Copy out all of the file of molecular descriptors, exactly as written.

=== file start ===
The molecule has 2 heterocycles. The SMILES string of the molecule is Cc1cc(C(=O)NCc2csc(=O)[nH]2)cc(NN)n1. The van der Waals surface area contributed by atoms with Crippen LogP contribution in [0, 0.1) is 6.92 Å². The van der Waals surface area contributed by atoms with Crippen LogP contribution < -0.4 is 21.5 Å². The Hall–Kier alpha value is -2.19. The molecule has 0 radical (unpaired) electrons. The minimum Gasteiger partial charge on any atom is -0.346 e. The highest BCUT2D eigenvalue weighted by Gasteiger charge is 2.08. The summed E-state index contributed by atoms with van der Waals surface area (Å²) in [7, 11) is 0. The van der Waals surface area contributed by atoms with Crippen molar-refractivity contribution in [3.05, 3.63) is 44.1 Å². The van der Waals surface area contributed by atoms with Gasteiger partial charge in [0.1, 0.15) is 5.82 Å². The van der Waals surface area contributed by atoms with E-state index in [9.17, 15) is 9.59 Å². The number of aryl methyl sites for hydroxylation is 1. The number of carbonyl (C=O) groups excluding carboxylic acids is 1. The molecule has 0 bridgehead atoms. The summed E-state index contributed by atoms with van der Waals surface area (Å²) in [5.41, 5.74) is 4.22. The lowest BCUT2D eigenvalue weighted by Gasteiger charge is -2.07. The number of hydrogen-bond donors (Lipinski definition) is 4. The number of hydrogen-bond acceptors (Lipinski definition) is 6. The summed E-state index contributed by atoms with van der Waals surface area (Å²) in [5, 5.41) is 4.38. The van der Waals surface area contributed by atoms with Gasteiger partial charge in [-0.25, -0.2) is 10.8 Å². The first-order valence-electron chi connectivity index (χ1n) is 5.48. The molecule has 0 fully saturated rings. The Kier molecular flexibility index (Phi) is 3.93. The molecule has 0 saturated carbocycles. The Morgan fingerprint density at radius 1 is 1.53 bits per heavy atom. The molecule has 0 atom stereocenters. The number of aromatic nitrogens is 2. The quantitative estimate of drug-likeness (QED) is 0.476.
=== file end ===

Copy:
The molecule has 2 heterocycles. The SMILES string of the molecule is Cc1cc(C(=O)NCc2csc(=O)[nH]2)cc(NN)n1. The van der Waals surface area contributed by atoms with Crippen LogP contribution in [0, 0.1) is 6.92 Å². The van der Waals surface area contributed by atoms with Crippen LogP contribution < -0.4 is 21.5 Å². The Hall–Kier alpha value is -2.19. The molecule has 0 radical (unpaired) electrons. The minimum Gasteiger partial charge on any atom is -0.346 e. The highest BCUT2D eigenvalue weighted by Gasteiger charge is 2.08. The summed E-state index contributed by atoms with van der Waals surface area (Å²) in [7, 11) is 0. The van der Waals surface area contributed by atoms with Crippen molar-refractivity contribution in [3.05, 3.63) is 44.1 Å². The van der Waals surface area contributed by atoms with Gasteiger partial charge in [0.1, 0.15) is 5.82 Å². The van der Waals surface area contributed by atoms with E-state index in [9.17, 15) is 9.59 Å². The number of aryl methyl sites for hydroxylation is 1. The number of carbonyl (C=O) groups excluding carboxylic acids is 1. The molecule has 0 bridgehead atoms. The summed E-state index contributed by atoms with van der Waals surface area (Å²) in [5.41, 5.74) is 4.22. The lowest BCUT2D eigenvalue weighted by Gasteiger charge is -2.07. The number of hydrogen-bond donors (Lipinski definition) is 4. The number of hydrogen-bond acceptors (Lipinski definition) is 6. The summed E-state index contributed by atoms with van der Waals surface area (Å²) in [5, 5.41) is 4.38. The van der Waals surface area contributed by atoms with Gasteiger partial charge in [-0.25, -0.2) is 10.8 Å². The first-order valence-electron chi connectivity index (χ1n) is 5.48. The molecule has 0 fully saturated rings. The Kier molecular flexibility index (Phi) is 3.93. The molecule has 0 saturated carbocycles. The Morgan fingerprint density at radius 1 is 1.53 bits per heavy atom. The molecule has 0 atom stereocenters. The number of aromatic nitrogens is 2. The quantitative estimate of drug-likeness (QED) is 0.476.